So those two years of training on the job… with input there when I needed it… and following this with three years post qualified practice in the community that I lived and loved in… enabled me to develop the skills of becoming and being a community facilitator.
Since then… I trained in coaching and somatic coaching in particular… and I still enjoy facilitating for groups and communities around me.
Combining these skills helps me grow as an individual and engages me with others who share my belief in our capacity to work together towards a more caring… sharing world.
I love that so many more groups are recognising the power of good facilitation… I see it all around me these days… and this give me hope for a different future from the one we are often offered via the mainstream media.
Lots of the skills within this role have grown and expanded as a result of groups such as the Occupy Movement and Extinction Rebellion… who see the facilitator role as crucial to inclusive and progressive decision making… and I continue to learn from great facilitators such as adrienne maree brown… bell hooks… keeping my skills dynamic and responsive to this ever changing world.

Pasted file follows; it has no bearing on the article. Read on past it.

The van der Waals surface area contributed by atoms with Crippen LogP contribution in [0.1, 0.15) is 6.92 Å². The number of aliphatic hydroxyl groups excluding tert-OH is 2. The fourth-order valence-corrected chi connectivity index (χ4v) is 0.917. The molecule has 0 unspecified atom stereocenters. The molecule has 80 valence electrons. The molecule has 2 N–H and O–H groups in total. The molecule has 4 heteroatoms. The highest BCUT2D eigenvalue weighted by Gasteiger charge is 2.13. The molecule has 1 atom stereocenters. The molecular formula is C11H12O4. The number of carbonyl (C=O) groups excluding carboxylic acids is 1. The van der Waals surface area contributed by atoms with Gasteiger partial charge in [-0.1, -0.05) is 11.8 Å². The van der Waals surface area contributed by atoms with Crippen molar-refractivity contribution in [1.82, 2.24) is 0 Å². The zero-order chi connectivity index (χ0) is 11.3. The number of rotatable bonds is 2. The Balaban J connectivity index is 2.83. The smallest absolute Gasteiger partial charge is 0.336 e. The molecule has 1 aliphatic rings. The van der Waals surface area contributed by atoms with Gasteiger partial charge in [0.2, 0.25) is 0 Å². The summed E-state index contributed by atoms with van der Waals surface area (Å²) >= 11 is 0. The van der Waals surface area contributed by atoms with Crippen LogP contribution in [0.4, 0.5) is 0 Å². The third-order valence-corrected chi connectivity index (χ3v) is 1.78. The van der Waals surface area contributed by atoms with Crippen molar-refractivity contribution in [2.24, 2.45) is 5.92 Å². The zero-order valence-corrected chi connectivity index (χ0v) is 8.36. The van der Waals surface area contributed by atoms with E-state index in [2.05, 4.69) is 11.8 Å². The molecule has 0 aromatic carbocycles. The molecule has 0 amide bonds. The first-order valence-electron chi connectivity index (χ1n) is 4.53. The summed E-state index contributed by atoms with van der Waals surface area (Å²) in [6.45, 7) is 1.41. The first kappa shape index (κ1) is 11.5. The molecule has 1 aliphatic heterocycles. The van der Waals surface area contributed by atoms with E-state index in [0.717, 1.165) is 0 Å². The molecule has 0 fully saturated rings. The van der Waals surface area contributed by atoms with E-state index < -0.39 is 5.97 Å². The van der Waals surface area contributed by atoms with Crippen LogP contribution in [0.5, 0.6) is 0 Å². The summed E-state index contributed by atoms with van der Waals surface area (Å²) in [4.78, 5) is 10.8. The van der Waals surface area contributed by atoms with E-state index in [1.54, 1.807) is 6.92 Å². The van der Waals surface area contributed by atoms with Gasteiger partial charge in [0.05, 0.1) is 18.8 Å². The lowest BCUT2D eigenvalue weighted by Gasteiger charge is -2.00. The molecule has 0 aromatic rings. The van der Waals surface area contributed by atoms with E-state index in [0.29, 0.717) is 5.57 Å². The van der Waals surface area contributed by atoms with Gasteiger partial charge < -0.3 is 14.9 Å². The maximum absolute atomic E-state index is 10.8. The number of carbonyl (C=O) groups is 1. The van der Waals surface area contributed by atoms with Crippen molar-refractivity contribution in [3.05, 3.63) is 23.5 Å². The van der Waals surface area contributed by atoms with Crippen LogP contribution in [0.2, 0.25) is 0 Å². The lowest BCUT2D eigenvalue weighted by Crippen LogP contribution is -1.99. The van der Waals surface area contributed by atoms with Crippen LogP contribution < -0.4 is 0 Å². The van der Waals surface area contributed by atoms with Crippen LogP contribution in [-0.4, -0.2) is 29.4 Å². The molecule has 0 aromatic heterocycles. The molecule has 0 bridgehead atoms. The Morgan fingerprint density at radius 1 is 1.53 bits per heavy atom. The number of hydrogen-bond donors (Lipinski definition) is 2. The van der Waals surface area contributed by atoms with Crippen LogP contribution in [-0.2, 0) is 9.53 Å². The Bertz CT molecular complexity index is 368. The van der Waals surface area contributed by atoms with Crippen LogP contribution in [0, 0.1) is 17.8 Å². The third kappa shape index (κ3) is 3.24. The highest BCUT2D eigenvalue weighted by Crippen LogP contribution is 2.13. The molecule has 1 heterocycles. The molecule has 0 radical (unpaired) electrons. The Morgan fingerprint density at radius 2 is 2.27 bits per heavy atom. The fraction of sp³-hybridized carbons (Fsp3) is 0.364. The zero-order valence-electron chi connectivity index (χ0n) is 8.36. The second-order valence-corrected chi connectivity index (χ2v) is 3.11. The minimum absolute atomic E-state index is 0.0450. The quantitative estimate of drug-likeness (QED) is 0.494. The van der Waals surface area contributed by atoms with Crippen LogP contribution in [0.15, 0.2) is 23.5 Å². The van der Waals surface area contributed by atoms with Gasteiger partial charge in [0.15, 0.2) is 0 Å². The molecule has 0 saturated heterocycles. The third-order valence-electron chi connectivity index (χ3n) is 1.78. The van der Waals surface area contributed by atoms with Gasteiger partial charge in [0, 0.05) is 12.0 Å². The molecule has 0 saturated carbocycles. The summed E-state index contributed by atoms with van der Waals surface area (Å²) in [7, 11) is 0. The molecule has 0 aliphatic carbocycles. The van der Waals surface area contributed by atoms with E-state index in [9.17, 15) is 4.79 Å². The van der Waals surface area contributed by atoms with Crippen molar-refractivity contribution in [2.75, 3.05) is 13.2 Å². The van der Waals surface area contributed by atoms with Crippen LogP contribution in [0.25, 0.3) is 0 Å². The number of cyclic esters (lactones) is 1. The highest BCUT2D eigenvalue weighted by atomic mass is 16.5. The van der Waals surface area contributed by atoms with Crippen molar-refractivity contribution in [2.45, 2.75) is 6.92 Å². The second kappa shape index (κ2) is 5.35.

I also love sharing these skills and am always happy to discuss with others who are interested in how we can as a community, encourage the idea of everyone having access to effective and caring facilitation whenever they need it.
So feel free to get in touch if you… like me… are enthused by the principles and outcomes of a well facilitated community life and want to share that enthusiasm.